Killer AI Drone Tracks Faces And Built In Only Hours, We Have No Defense

By April Ryder | Published

killer drone

Luis Wenus, an entrepreneur and engineer, posted recently on X that he and colleague Robert Lukoszko incorporated the power of AI into a commercially available drone, turning it into a people chaser in just a few hours. The implications of such technology being so readily available are concerning. 

Check out the video and see for yourself how scary this could all become.

Wenus said that he and his friend coded AI capabilities into the software of the drone to give it the ability to utilize facial recognition. They wanted the drone to chase people around “as a game,” but it didn’t take long for the reality of what he had created to become clear. 

It’s no big revelation that a drone could be used as a weapon, but it is a strange thought to consider a drone with facial recognition being used to target specific individuals. It’s strange because we really have no defenses in place against such an aggressive move. 

They coded AI capabilities into the software of the drone to give it the ability to utilize facial recognition

“There are no anti-drone systems for big events and public spaces yet.” 

If an army of AI-equipped drones carrying small explosives were to descend upon a crowd in a big city in the U.S., there would be no immediate defense in place to counteract the attack. There are no net guns, GPS spoofers, or high-energy lasers in place to deploy in defense. 

The AI facial recognition on the drone the two scientists reprogramed has a range of 33 feet, which isn’t too impressive, but imagine what a beefed-up range could do. You could have a drone that could spot a target from across a football field (or further) and attack.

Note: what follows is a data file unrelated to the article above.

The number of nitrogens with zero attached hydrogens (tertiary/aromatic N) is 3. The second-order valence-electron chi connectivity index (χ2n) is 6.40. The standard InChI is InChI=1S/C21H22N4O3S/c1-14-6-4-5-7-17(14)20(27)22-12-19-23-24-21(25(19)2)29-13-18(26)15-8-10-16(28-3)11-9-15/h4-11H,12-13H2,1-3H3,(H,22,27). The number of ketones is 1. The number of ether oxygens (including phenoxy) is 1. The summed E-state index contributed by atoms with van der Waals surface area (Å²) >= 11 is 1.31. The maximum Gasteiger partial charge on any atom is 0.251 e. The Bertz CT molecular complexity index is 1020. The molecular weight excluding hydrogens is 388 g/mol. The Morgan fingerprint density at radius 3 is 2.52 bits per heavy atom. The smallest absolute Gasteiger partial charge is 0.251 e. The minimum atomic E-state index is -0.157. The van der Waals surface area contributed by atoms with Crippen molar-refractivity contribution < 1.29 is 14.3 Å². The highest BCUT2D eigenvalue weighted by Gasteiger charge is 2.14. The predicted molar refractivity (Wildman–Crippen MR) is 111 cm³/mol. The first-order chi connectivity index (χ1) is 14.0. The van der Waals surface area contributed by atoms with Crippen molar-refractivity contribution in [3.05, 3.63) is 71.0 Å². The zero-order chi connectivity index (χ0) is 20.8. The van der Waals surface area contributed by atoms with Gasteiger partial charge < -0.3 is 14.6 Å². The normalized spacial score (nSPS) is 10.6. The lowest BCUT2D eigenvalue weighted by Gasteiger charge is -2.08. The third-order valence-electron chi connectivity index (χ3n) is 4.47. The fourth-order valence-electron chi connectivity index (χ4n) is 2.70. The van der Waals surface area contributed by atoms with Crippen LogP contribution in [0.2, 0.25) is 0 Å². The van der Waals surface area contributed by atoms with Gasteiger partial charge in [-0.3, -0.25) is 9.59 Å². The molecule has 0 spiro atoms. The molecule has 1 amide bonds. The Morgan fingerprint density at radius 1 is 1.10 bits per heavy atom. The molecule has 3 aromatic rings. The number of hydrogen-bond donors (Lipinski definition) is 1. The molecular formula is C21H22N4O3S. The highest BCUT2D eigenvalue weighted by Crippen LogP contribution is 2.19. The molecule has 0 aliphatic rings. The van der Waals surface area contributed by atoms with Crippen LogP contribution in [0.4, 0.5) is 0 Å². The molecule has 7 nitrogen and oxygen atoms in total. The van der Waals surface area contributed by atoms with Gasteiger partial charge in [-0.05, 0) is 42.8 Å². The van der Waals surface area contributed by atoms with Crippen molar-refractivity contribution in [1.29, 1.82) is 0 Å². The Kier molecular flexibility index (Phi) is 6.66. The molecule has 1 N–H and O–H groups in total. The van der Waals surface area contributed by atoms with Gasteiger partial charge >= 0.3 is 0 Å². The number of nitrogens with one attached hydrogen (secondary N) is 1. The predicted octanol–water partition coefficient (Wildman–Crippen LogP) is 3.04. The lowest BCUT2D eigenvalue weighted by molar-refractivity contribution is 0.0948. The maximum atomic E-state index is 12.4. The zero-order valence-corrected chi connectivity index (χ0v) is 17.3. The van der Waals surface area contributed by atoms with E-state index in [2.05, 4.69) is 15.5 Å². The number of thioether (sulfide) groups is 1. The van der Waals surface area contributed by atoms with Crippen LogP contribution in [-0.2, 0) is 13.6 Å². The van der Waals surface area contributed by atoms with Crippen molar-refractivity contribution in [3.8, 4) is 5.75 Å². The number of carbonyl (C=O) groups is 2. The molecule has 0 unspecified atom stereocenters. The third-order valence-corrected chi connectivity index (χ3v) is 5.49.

drone light show

They may not be utilizing AI yet, but Ukraine is already using drones equipped with explosives in their fight against their Russian enemy. AI and drone technology are also no strange concepts to the U.S. Military. In 2017, the Navy showed the world that it had the ability to control and utilize a swarm of 30 drones with explosives. 

There are no anti-drone systems for big events and public spaces

Luis Wenus is a self-proclaimed “open source absolutist,” meaning that he firmly believes in sharing code and software through various open-source channels, but he has stated that he isn’t planning on sharing any of the coding he used to program the AI drone. 

He also warned people that the technology could easily be used to orchestrate a terrorist attack. While it may be a bit of a challenge to understand enough code to reprogram a drone now, it will become easier as advancements in AI technologies progress, as AI will assist in code writing.

In addition, Wenus self-identifies as an “e/acc,” which means that he follows a school of thought among those who study AI (in tandem with a drone or anything else for that matter) and believes in the progression of AI research regardless of the downsides. He believes that the positives will always ultimately outweigh the negatives when it comes to the advancement of AI in the world. 

Though his beliefs on AI and drones may be on the extreme side of the spectrum, Wenus might be onto something. The critically fast pace of technology is not something any of us can stop or control at this point. What’s that old saying, “If you can’t beat ‘em, join ‘em?”